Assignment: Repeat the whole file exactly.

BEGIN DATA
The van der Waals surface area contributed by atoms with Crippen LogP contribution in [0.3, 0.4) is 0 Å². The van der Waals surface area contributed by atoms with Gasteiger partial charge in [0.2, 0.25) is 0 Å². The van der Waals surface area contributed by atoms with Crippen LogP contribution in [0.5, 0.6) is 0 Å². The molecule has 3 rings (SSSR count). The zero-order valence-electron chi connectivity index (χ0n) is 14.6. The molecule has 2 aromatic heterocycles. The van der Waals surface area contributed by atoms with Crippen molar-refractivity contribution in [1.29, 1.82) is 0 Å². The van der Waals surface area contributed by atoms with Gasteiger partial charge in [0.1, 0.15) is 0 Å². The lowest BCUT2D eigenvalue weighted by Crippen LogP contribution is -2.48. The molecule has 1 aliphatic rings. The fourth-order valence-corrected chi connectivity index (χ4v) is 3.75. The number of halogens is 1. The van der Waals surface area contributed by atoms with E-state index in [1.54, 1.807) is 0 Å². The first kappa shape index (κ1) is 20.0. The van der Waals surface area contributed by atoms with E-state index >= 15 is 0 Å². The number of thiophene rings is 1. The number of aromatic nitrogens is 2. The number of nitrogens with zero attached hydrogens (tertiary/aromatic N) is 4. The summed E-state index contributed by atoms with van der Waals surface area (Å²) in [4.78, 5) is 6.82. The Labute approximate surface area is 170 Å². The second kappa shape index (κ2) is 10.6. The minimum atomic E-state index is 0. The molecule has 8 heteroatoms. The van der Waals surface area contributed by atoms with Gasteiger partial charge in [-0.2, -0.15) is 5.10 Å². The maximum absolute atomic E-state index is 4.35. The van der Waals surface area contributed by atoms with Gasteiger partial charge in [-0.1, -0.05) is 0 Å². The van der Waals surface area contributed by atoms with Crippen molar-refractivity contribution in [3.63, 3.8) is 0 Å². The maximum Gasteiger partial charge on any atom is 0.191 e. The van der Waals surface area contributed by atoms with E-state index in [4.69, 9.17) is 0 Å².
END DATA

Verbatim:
The van der Waals surface area contributed by atoms with Crippen LogP contribution in [0.3, 0.4) is 0 Å². The van der Waals surface area contributed by atoms with Gasteiger partial charge in [0.2, 0.25) is 0 Å². The van der Waals surface area contributed by atoms with Crippen LogP contribution in [0.5, 0.6) is 0 Å². The molecule has 3 rings (SSSR count). The zero-order valence-electron chi connectivity index (χ0n) is 14.6. The molecule has 2 aromatic heterocycles. The van der Waals surface area contributed by atoms with Crippen molar-refractivity contribution in [1.29, 1.82) is 0 Å². The van der Waals surface area contributed by atoms with Gasteiger partial charge in [0.1, 0.15) is 0 Å². The lowest BCUT2D eigenvalue weighted by Crippen LogP contribution is -2.48. The molecule has 1 aliphatic rings. The fourth-order valence-corrected chi connectivity index (χ4v) is 3.75. The number of halogens is 1. The van der Waals surface area contributed by atoms with E-state index in [1.54, 1.807) is 0 Å². The first kappa shape index (κ1) is 20.0. The van der Waals surface area contributed by atoms with E-state index >= 15 is 0 Å². The number of thiophene rings is 1. The number of aromatic nitrogens is 2. The number of nitrogens with zero attached hydrogens (tertiary/aromatic N) is 4. The summed E-state index contributed by atoms with van der Waals surface area (Å²) in [4.78, 5) is 6.82. The Labute approximate surface area is 170 Å². The second kappa shape index (κ2) is 10.6. The minimum atomic E-state index is 0. The molecule has 8 heteroatoms. The van der Waals surface area contributed by atoms with Gasteiger partial charge in [-0.2, -0.15) is 5.10 Å². The maximum absolute atomic E-state index is 4.35. The van der Waals surface area contributed by atoms with Gasteiger partial charge in [-0.1, -0.05) is 0 Å². The van der Waals surface area contributed by atoms with Crippen molar-refractivity contribution in [3.63, 3.8) is 0 Å². The maximum Gasteiger partial charge on any atom is 0.191 e. The van der Waals surface area contributed by atoms with E-state index in [4.69, 9.17) is 0 Å².